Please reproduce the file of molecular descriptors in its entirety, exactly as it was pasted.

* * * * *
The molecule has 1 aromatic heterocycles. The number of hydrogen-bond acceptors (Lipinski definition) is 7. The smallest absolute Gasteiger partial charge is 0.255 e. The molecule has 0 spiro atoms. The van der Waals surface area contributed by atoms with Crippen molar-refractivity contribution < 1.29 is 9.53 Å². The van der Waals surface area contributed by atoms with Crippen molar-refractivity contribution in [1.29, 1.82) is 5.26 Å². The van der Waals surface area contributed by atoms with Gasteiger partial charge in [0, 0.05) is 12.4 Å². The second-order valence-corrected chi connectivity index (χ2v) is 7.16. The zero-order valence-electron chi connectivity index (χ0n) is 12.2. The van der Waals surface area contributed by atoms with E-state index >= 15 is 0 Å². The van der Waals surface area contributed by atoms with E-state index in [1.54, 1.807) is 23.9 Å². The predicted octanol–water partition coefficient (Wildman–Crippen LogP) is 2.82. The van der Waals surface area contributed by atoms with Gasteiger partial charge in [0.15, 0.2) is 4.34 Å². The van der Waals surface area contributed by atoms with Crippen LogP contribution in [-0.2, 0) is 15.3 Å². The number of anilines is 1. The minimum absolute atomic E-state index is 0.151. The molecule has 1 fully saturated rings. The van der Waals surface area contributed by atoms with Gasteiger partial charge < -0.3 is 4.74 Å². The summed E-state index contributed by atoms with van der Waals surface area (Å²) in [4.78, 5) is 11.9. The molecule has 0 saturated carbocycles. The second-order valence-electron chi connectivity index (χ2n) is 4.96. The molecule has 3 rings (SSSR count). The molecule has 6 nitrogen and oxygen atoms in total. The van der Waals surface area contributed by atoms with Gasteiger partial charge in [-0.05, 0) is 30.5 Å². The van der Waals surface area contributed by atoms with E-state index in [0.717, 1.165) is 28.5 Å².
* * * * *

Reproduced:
The molecule has 1 aromatic heterocycles. The number of hydrogen-bond acceptors (Lipinski definition) is 7. The smallest absolute Gasteiger partial charge is 0.255 e. The molecule has 0 spiro atoms. The van der Waals surface area contributed by atoms with Crippen molar-refractivity contribution < 1.29 is 9.53 Å². The van der Waals surface area contributed by atoms with Crippen molar-refractivity contribution in [1.29, 1.82) is 5.26 Å². The van der Waals surface area contributed by atoms with Gasteiger partial charge in [0, 0.05) is 12.4 Å². The second-order valence-corrected chi connectivity index (χ2v) is 7.16. The zero-order valence-electron chi connectivity index (χ0n) is 12.2. The van der Waals surface area contributed by atoms with E-state index >= 15 is 0 Å². The van der Waals surface area contributed by atoms with E-state index in [1.54, 1.807) is 23.9 Å². The predicted octanol–water partition coefficient (Wildman–Crippen LogP) is 2.82. The van der Waals surface area contributed by atoms with Gasteiger partial charge in [0.15, 0.2) is 4.34 Å². The van der Waals surface area contributed by atoms with Crippen LogP contribution in [-0.2, 0) is 15.3 Å². The number of anilines is 1. The minimum absolute atomic E-state index is 0.151. The molecule has 1 fully saturated rings. The van der Waals surface area contributed by atoms with Gasteiger partial charge < -0.3 is 4.74 Å². The summed E-state index contributed by atoms with van der Waals surface area (Å²) in [4.78, 5) is 11.9. The molecule has 0 saturated carbocycles. The second-order valence-electron chi connectivity index (χ2n) is 4.96. The molecule has 3 rings (SSSR count). The molecule has 6 nitrogen and oxygen atoms in total. The van der Waals surface area contributed by atoms with Gasteiger partial charge in [-0.05, 0) is 30.5 Å². The van der Waals surface area contributed by atoms with E-state index in [0.717, 1.165) is 28.5 Å².